Popular Science Monthly/Volume 60/April 1902/The Progress of Science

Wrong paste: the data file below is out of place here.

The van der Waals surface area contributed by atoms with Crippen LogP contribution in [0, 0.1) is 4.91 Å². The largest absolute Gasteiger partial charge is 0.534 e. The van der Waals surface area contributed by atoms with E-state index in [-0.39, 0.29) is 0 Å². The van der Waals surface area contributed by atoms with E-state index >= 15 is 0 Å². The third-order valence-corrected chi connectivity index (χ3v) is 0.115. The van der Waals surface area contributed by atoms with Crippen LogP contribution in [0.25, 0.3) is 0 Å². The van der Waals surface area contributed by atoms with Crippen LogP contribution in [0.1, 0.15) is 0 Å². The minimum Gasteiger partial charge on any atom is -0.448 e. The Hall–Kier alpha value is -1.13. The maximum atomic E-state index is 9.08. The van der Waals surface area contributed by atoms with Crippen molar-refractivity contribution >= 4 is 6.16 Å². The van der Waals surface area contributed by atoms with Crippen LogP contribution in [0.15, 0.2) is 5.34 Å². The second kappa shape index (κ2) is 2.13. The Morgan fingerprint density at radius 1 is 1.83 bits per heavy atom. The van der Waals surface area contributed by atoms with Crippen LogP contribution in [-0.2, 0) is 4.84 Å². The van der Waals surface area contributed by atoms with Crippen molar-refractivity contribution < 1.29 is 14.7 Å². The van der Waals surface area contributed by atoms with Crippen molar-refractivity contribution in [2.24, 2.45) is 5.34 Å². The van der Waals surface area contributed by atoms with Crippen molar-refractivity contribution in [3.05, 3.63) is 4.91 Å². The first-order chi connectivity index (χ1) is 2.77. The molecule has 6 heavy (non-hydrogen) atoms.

On February 21 and 22 the Johns Hopkins University celebrated the twenty-fifth anniversary of its founding and the installation of its second president. In Europe, where the life of a university is measured by centuries, it may be looked on as a sign of crudeness for us to celebrate the tenth or the twenty-fifth anniversary of the establishment of a university. It is, however, a notable fact that universities such as the Johns Hopkins or Chicago should have surpassed so quickly most of the great European institutions not only in size and wealth, but also in their real contributions to higher education and the advancement of knowledge. The Johns Hopkins University will always occupy an important place in the history of the American university. The opportunity given by an endowment unhampered by restrictions or precedents was fully grasped by President Gilman. He called together a small group of professors—Sylvester, Rowland, Remsen and Martin in the sciences—unequaled as leaders in research. By the establishment of a system of fellowships, a group of students was gathered together who have since represented the most advanced work of the country. In the erection of cheap buildings equipped with expensive apparatus, in the creation of working seminar libraries in place of a museum of books, in the establishment of scientific journals and in other ways, the university set an excellent example. But its chief claim to our honor is the supreme place it gave to advanced work and investigation by both teachers and students. In the recent establishment of a medical school the same methods have been followed, and the university has again led in a great forward movement.